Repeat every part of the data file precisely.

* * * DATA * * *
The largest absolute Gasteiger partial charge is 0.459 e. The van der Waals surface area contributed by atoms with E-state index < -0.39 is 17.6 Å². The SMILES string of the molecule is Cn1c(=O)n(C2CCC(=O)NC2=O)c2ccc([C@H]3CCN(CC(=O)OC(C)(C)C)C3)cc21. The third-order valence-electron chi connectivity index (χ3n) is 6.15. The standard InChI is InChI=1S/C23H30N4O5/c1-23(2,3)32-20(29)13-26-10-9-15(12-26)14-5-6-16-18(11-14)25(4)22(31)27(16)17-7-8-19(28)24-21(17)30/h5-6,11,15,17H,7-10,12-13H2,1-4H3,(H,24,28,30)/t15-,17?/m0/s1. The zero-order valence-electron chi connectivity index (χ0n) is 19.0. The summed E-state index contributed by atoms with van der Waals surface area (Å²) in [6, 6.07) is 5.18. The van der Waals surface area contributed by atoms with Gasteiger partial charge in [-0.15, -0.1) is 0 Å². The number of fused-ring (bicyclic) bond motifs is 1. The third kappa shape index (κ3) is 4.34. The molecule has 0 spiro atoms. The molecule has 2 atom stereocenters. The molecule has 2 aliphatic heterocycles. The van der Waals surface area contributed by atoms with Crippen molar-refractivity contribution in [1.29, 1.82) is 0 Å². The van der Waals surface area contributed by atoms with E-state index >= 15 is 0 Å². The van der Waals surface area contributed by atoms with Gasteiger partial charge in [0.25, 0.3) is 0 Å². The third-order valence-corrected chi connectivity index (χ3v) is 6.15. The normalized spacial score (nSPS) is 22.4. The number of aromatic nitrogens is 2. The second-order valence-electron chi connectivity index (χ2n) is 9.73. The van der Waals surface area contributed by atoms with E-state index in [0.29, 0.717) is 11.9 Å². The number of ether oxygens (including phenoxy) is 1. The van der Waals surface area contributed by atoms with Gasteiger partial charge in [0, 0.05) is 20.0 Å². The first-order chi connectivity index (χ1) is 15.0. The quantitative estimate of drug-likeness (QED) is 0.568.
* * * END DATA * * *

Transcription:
The largest absolute Gasteiger partial charge is 0.459 e. The van der Waals surface area contributed by atoms with E-state index < -0.39 is 17.6 Å². The SMILES string of the molecule is Cn1c(=O)n(C2CCC(=O)NC2=O)c2ccc([C@H]3CCN(CC(=O)OC(C)(C)C)C3)cc21. The third-order valence-electron chi connectivity index (χ3n) is 6.15. The standard InChI is InChI=1S/C23H30N4O5/c1-23(2,3)32-20(29)13-26-10-9-15(12-26)14-5-6-16-18(11-14)25(4)22(31)27(16)17-7-8-19(28)24-21(17)30/h5-6,11,15,17H,7-10,12-13H2,1-4H3,(H,24,28,30)/t15-,17?/m0/s1. The zero-order valence-electron chi connectivity index (χ0n) is 19.0. The summed E-state index contributed by atoms with van der Waals surface area (Å²) in [6, 6.07) is 5.18. The van der Waals surface area contributed by atoms with Gasteiger partial charge in [-0.15, -0.1) is 0 Å². The number of fused-ring (bicyclic) bond motifs is 1. The third kappa shape index (κ3) is 4.34. The molecule has 0 spiro atoms. The molecule has 2 atom stereocenters. The molecule has 2 aliphatic heterocycles. The van der Waals surface area contributed by atoms with Crippen molar-refractivity contribution in [1.29, 1.82) is 0 Å². The van der Waals surface area contributed by atoms with E-state index >= 15 is 0 Å². The van der Waals surface area contributed by atoms with Gasteiger partial charge in [0.25, 0.3) is 0 Å². The third-order valence-corrected chi connectivity index (χ3v) is 6.15. The normalized spacial score (nSPS) is 22.4. The number of aromatic nitrogens is 2. The second-order valence-electron chi connectivity index (χ2n) is 9.73. The van der Waals surface area contributed by atoms with E-state index in [0.29, 0.717) is 11.9 Å². The number of ether oxygens (including phenoxy) is 1. The van der Waals surface area contributed by atoms with Gasteiger partial charge in [0, 0.05) is 20.0 Å². The first-order chi connectivity index (χ1) is 15.0. The quantitative estimate of drug-likeness (QED) is 0.568.